Neilson Powless has had an awfully good year racing for EF Education–EasyPost. He won early in the season, stayed consistent with podium finishes throughout the season, and finished in the top ten in two Monuments —the Tour of Flanders and Milan-San Remo. What garnered the most attention stateside, however, was his spirited defense of the polka-dot jersey at the Tour de France, which he wore for the first two thirds of the race before, ultimately, finishing fourth in the category. We sat down with the 27-year-old American on an outdoor patio overlooking Baltimore’s Inner Harbor the day before the Maryland Cycling Classic to talk about his year so far. The Mid-Atlantic region might not be well-known for it, but it sees some serious heat and humidity in the late summer months, which he’d been quietly preparing for ahead of America’s highest level professional road race. Powless was relaxed and confident ahead of the race. He would place second, bettering his third place in 2022.
[Conversation has been lightly edited for clarity.]
Cycling Weekly: What was it like having Worlds earlier in the calendar this year? Were riders happy with the change?
Neilson Powless: It was different, but I feel like cyclists are good at adapting. I don’t think anyone was disappointed or upset about it. The strongest rider [Mathieu van der Poel] won in the end; I don’t think anyone can argue that. I felt like I was capable of a top 5, maybe even a podium, if things worked out really well but as soon as there’s a tiny separation it’s really hard to close those gaps. When Jhonatan Narváez crashed in front of me I was never able to get back to those guys.
Tell me more about your Tour de France.
I feel like at the Tour this year I was always trying to find my top level. I always felt like I was underperforming a little bit. I was able to race really smart and take mountain points where I could and I was still very capable of getting into breakaways, so the fitness was there, it just wasn't what I was expecting it to be. I was chasing that. By the end of the Tour I felt like I finally started to find it a little bit. And that gave me a lot of confidence for San Sebastián and the World Championships. If you’re not on your hands and knees on the final stage of the Tour then that generally means you’re going to be going fairly well for the next few months. It’s kind of weird how that works out, but that’s been my experience.
Is there anything you feel like you’ve learned about yourself now that you’ve raced the Tour a few times?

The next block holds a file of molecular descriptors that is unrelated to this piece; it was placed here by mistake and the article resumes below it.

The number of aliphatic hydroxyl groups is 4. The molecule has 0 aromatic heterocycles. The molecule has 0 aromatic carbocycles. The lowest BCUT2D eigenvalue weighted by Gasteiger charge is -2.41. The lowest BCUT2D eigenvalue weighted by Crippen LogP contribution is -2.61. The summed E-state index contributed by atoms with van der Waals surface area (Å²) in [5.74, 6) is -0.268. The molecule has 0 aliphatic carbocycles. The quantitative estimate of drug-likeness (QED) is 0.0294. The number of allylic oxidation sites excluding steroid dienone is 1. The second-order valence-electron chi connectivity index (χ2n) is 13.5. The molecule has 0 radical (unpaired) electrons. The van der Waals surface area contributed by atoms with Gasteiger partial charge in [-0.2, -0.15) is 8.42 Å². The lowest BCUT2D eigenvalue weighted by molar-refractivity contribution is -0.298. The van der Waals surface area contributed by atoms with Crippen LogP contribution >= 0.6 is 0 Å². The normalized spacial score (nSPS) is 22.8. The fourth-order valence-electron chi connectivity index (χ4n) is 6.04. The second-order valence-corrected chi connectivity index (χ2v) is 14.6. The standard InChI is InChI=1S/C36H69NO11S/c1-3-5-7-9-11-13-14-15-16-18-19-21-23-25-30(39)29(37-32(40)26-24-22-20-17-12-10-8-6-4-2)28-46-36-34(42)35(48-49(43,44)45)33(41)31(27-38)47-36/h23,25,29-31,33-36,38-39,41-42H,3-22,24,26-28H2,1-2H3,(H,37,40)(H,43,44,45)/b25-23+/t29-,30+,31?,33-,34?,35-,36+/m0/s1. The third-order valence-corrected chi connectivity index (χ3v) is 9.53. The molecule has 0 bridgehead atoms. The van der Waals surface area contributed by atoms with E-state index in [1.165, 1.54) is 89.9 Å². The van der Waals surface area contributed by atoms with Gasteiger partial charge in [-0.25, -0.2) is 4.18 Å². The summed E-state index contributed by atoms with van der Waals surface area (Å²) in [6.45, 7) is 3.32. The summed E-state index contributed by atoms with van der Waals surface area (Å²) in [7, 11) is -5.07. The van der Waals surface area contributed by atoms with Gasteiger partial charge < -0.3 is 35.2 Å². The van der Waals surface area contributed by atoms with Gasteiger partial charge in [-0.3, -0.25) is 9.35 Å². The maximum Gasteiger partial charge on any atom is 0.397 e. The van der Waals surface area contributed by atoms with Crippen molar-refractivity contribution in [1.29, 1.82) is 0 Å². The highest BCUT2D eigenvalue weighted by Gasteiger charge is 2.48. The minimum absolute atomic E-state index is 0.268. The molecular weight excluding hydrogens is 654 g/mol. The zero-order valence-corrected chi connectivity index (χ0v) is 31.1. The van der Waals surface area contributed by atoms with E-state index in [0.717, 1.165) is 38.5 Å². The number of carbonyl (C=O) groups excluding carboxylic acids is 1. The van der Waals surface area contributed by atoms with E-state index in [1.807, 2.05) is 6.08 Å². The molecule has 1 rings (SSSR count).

At the Tour de France you only have so many days you can go all in, so you definitely have to be careful. If you can be smart about those days, you can get a lot out of the race, as opposed to trying to go for it every day. This year going for the mountain points required me to go all in more than I would have done otherwise, so I maybe gave up some better stage results going after those points. But I learned a lot about the mountains competition. It was a different type of race than I was used to racing and that was really exciting. I definitely don’t regret going for it.
Are you going to make the polka-dot jersey an objective in the future?
I’d really like to. Going for the jersey this year was bittersweet. If you commit that much energy to it and then lose it, it’s a tough pill to swallow. I’ll just have to decide [based on] where my fitness is coming into the Tour and how the races have gone up leading into it. If you’re a top 5 contender, no one's going to let you go up the road to take mountain points. If you want to go for the mountain points, you need to lose time in the first few stages so that you’re allowed to get up the road. It’s tricky.
Do you have future GC ambitions?
I don’t think GC in a Grand Tour is really something I’m thinking about too much, so for that reason I think I would like to win the polka-dot jersey one year. I would also like to win a stage of the Tour de France. Doing both of those is pretty tough. Each year I’ll have to decide which one’s going to be a better opportunity.
You’ve got some big changes coming your way this offseason (Powless and his wife Frances are expecting a baby in October). How are you feeling?
I’m pretty excited. I was really thankful to the team for letting me build a schedule around that. They were very accommodating, which is great. I’ve got an awesome wife and awesome family, so I’m going to be pretty excited to take on this new challenge. I think it’ll make life a little more exciting.
Is parenting something you talk with other riders about? It’s certainly a unique profession, and one not one that allows for things like disrupted schedules, illness, etc.
There’s not a lot of people you can ask about it; not very many people are pro cyclists and are also raising kids. I’ve definitely been talking to [riders I know with kids] quite a bit. Poking them with questions every now and then, asking tons of questions about stuff that they’ve done, what was hard, what was good, what worked, what didn’t. I guess everyone’s experience is still going to be unique, so there’s only so much you can learn.
Keeping in mind the offseason will be a little different (vis-à-vis having a baby) do you have a sense of what next year is looking like?